WHAT IS SENSORY PROCESSING & SPD?
Sensory processing (originally called “sensory integration dysfunction” or SID) refers to the way the nervous system receives messages from the senses and turns them into appropriate motor and behavioral responses. Whether you are biting into a sandwich, riding a bicycle or reading a book, your successful completion of the activity requires accurate processing of sensation.
Sensory Processing Disorder (SPD), exists when sensory signals are either not detected or don’t get organized into appropriate responses. Pioneering occupational therapist, educational psychologist, and neuroscientist A. Jean Ayres, PhD, likened SPD to a neurological “traffic jam” that prevents certain parts of the brain from receiving the information needed to interpret sensory information correctly. According to Dr. Lucy J. Miller, an expert in SPD, a person with SPD finds it difficult to process and act upon information received through the senses, which creates challenges in performing countless everyday tasks. Motor clumsiness, behavioral problems, anxiety, depression, school failure, and many other problems may impact those who do not have effective treatment.
Symptoms of Sensory Processing Disorder, like those of most disorders, occur within a broad spectrum of severity. While most of us have occasional difficulties processing sensory information, for children, adolescents, and adults with SPD, these difficulties are chronic, and they can significantly disrupt everyday life.
Information from STAR Institute for Sensory Processing Disorder: https://www.spdstar.org/basic/red-flags-for-spd
Infants and Toddlers
____ Problems eating or sleeping
____ Refuses to go to anyone but their mom for comfort
____ Irritable when being dressed; uncomfortable in clothes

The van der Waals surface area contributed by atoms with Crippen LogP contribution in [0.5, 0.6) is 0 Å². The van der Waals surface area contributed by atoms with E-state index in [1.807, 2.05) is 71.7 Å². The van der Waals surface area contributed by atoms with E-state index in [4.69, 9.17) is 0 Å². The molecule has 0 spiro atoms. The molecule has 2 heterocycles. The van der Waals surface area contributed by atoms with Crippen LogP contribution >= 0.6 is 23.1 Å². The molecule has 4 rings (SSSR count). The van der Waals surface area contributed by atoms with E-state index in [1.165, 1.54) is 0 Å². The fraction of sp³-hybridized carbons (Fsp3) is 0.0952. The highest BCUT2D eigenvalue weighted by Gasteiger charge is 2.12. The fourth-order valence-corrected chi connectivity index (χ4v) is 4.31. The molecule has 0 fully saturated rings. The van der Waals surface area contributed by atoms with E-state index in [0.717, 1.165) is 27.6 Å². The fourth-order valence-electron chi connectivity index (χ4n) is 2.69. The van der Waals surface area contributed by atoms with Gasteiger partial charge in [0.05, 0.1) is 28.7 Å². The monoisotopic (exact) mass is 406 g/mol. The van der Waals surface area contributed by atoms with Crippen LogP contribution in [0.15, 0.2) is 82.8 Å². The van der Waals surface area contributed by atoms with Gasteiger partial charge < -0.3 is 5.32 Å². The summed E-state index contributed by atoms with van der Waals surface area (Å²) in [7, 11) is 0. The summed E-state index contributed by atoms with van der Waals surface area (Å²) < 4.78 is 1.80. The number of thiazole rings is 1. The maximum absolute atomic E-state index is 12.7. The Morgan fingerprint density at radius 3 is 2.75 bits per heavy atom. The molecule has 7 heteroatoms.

____ Rarely plays with toys
____ Resists cuddling, arches away when held
____ Cannot calm self
____ Floppy or stiff body, motor delays
____ Over-sensitive to touch, noises, smells, other people
____ Difficulty making friends
____ Difficulty dressing, eating, sleeping, and/or toilet training
____ Clumsy; poor motor skills; weak
____ In constant motion; in everyone else’s “face and space”
____ Frequent or long temper tantrums
___ Over-sensitive to touch, noise, smells, other people
___ Easily distracted, fidgety, craves movement; aggressive
___ Easily overwhelmed
___ Difficulty with handwriting or motor activities
___ Difficulty making friends
___ Unaware of pain and/or other people
WHAT CAN YOU DO?
Effective treatment for Sensory Processing Disorder by a trained occupational therapist is available at Spot On Therapies. Far too many children with sensory symptoms are misdiagnosed and/or improperly treated. Untreated SPD that persists into adulthood can affect an individual’s ability to succeed in school, marriage, work, and community social environments.
What to expect from your occupational therapist and intervention team at Spot On Therapies.
- Provides direct 1-to-1 treatment in a sensory-rich setting that has unique equipment that provides a wide range of sensory opportunities
- Includes a diagnostic evaluation before you begin treatment and delivers it in easily understandable, written form.
- We make parent education an integral part of the treatment program, and we don’t mean five minutes at the end of a treatment session! Parents need and deserve much more than that! Dedicated time for parent feedback and education is built into the treatment plan.
- Provides written goals for treatment as you begin treatment to assure that everyone is “on the same page” about priorities
- Documents change as treatment changes so everyone knows how treatment is working. Typically, OTs who provide excellent pre-treatment testing also provide good up dates and …. All Spot On Therapists’ provide functional outcome based goals.
- Uses play and success to produce change and foster self-esteem. In good, sensory-based OT, children think they are playing. If a child is crying during treatment sessions, the OT may not be skilled in providing challenge with success, which is a keystone to treatment effectiveness.
- Uses purposeful sensory stimulation to work on “occupations” such as eating, dressing, grasping, handwriting, playing with others, social participation, self-regulation, and self-esteem.
- Asks questions that will lead to effective understanding of you, your child, and your family. Don’t be afraid to ask questions yourself either! If you don’t understand what your OT is doing, it is crucial to confirm that his or her methods and activities are grounded in sound therapeutic concepts and part of a well-defined strategy.
- Listens to you, believes you, and fully believes in the potential of your child to change. The outcomes of OT are functional changes – differences that you, your child’s teacher, and others can see. If you can’t tell if your child is improving, he or she is not improving enough!